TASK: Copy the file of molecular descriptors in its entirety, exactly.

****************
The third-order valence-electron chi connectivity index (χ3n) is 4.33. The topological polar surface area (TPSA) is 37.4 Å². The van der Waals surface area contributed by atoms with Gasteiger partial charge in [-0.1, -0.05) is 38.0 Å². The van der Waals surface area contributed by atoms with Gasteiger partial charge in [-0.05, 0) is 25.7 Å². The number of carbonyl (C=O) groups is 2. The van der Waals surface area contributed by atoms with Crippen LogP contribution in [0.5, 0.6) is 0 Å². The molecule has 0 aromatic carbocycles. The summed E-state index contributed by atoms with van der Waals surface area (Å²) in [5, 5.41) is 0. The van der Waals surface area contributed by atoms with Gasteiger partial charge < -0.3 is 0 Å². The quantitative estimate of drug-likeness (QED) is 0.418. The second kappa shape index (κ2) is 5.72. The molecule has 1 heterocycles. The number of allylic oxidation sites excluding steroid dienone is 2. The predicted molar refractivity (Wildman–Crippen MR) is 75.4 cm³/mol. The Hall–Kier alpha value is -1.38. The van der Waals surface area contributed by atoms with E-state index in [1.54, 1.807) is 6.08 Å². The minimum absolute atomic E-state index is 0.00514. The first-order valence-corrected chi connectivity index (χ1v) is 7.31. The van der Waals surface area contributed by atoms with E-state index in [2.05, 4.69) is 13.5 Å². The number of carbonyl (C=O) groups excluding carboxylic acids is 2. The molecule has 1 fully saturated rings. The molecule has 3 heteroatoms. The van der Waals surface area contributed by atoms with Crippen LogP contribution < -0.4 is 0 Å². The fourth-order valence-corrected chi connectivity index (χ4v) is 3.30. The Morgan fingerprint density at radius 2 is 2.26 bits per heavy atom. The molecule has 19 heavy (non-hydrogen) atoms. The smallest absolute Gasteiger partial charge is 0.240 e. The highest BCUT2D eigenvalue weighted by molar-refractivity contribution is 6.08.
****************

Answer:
The third-order valence-electron chi connectivity index (χ3n) is 4.33. The topological polar surface area (TPSA) is 37.4 Å². The van der Waals surface area contributed by atoms with Gasteiger partial charge in [-0.1, -0.05) is 38.0 Å². The van der Waals surface area contributed by atoms with Gasteiger partial charge in [-0.05, 0) is 25.7 Å². The number of carbonyl (C=O) groups is 2. The van der Waals surface area contributed by atoms with Crippen LogP contribution in [0.5, 0.6) is 0 Å². The molecule has 0 aromatic carbocycles. The summed E-state index contributed by atoms with van der Waals surface area (Å²) in [5, 5.41) is 0. The van der Waals surface area contributed by atoms with Gasteiger partial charge < -0.3 is 0 Å². The quantitative estimate of drug-likeness (QED) is 0.418. The second kappa shape index (κ2) is 5.72. The molecule has 1 heterocycles. The number of allylic oxidation sites excluding steroid dienone is 2. The predicted molar refractivity (Wildman–Crippen MR) is 75.4 cm³/mol. The Hall–Kier alpha value is -1.38. The van der Waals surface area contributed by atoms with E-state index in [1.54, 1.807) is 6.08 Å². The minimum absolute atomic E-state index is 0.00514. The first-order valence-corrected chi connectivity index (χ1v) is 7.31. The van der Waals surface area contributed by atoms with E-state index in [2.05, 4.69) is 13.5 Å². The number of carbonyl (C=O) groups excluding carboxylic acids is 2. The molecule has 1 fully saturated rings. The molecule has 3 heteroatoms. The van der Waals surface area contributed by atoms with Crippen LogP contribution < -0.4 is 0 Å². The fourth-order valence-corrected chi connectivity index (χ4v) is 3.30. The Morgan fingerprint density at radius 2 is 2.26 bits per heavy atom. The molecule has 19 heavy (non-hydrogen) atoms. The smallest absolute Gasteiger partial charge is 0.240 e. The highest BCUT2D eigenvalue weighted by molar-refractivity contribution is 6.08.